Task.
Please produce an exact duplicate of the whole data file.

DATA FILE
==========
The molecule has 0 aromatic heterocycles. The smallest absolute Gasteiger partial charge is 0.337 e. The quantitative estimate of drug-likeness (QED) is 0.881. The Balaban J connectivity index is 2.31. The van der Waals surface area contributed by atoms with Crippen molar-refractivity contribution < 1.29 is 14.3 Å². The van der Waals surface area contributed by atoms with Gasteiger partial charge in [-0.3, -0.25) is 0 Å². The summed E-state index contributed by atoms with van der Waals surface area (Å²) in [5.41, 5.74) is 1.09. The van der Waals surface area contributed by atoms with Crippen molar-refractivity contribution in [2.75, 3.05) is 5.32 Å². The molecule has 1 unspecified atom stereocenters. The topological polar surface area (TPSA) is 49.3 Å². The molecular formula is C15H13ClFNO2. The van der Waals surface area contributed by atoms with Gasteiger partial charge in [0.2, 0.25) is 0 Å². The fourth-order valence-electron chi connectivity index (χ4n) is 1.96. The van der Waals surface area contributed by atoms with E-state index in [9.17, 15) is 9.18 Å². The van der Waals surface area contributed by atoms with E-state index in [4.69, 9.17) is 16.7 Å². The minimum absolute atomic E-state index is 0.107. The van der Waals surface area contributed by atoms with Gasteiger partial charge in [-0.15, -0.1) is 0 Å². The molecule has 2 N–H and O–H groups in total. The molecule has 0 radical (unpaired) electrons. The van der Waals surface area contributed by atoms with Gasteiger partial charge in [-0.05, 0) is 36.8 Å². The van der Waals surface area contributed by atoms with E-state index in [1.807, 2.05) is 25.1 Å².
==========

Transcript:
The molecule has 0 aromatic heterocycles. The smallest absolute Gasteiger partial charge is 0.337 e. The quantitative estimate of drug-likeness (QED) is 0.881. The Balaban J connectivity index is 2.31. The van der Waals surface area contributed by atoms with Crippen molar-refractivity contribution < 1.29 is 14.3 Å². The van der Waals surface area contributed by atoms with Gasteiger partial charge in [-0.3, -0.25) is 0 Å². The summed E-state index contributed by atoms with van der Waals surface area (Å²) in [5.41, 5.74) is 1.09. The van der Waals surface area contributed by atoms with Crippen molar-refractivity contribution in [2.75, 3.05) is 5.32 Å². The molecule has 1 unspecified atom stereocenters. The topological polar surface area (TPSA) is 49.3 Å². The molecular formula is C15H13ClFNO2. The van der Waals surface area contributed by atoms with Gasteiger partial charge in [0.2, 0.25) is 0 Å². The fourth-order valence-electron chi connectivity index (χ4n) is 1.96. The van der Waals surface area contributed by atoms with E-state index in [9.17, 15) is 9.18 Å². The van der Waals surface area contributed by atoms with E-state index in [4.69, 9.17) is 16.7 Å². The minimum absolute atomic E-state index is 0.107. The van der Waals surface area contributed by atoms with Gasteiger partial charge in [-0.15, -0.1) is 0 Å². The molecule has 2 N–H and O–H groups in total. The molecule has 0 radical (unpaired) electrons. The van der Waals surface area contributed by atoms with Gasteiger partial charge in [-0.05, 0) is 36.8 Å². The van der Waals surface area contributed by atoms with E-state index in [1.807, 2.05) is 25.1 Å².